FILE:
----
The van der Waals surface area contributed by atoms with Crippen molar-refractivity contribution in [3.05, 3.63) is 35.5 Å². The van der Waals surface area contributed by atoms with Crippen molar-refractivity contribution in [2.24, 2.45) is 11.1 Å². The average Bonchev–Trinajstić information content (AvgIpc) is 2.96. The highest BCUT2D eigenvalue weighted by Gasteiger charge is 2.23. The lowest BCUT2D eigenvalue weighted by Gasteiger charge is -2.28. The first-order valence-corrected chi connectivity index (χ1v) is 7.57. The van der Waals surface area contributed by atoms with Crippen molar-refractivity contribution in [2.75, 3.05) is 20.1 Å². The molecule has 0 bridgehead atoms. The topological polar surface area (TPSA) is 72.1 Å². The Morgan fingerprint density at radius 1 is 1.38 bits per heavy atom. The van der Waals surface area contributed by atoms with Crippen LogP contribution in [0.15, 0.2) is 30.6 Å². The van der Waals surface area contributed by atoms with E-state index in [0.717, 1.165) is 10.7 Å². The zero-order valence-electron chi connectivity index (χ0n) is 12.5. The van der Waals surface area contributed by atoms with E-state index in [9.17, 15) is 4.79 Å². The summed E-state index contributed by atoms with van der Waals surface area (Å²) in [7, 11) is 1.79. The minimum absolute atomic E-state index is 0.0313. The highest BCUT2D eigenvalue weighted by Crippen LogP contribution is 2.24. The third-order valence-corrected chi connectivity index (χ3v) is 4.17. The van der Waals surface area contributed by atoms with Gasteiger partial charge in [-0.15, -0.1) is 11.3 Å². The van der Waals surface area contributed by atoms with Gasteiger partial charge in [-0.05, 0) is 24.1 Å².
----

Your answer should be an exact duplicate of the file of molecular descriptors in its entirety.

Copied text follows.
The van der Waals surface area contributed by atoms with Crippen molar-refractivity contribution in [3.05, 3.63) is 35.5 Å². The van der Waals surface area contributed by atoms with Crippen molar-refractivity contribution in [2.24, 2.45) is 11.1 Å². The average Bonchev–Trinajstić information content (AvgIpc) is 2.96. The highest BCUT2D eigenvalue weighted by Gasteiger charge is 2.23. The lowest BCUT2D eigenvalue weighted by Gasteiger charge is -2.28. The first-order valence-corrected chi connectivity index (χ1v) is 7.57. The van der Waals surface area contributed by atoms with Crippen molar-refractivity contribution in [2.75, 3.05) is 20.1 Å². The molecule has 0 bridgehead atoms. The topological polar surface area (TPSA) is 72.1 Å². The Morgan fingerprint density at radius 1 is 1.38 bits per heavy atom. The van der Waals surface area contributed by atoms with Crippen LogP contribution in [0.15, 0.2) is 30.6 Å². The van der Waals surface area contributed by atoms with E-state index in [0.717, 1.165) is 10.7 Å². The zero-order valence-electron chi connectivity index (χ0n) is 12.5. The van der Waals surface area contributed by atoms with E-state index in [9.17, 15) is 4.79 Å². The summed E-state index contributed by atoms with van der Waals surface area (Å²) in [7, 11) is 1.79. The minimum absolute atomic E-state index is 0.0313. The highest BCUT2D eigenvalue weighted by Crippen LogP contribution is 2.24. The third-order valence-corrected chi connectivity index (χ3v) is 4.17. The van der Waals surface area contributed by atoms with Gasteiger partial charge in [-0.15, -0.1) is 11.3 Å². The van der Waals surface area contributed by atoms with Gasteiger partial charge in [-0.05, 0) is 24.1 Å².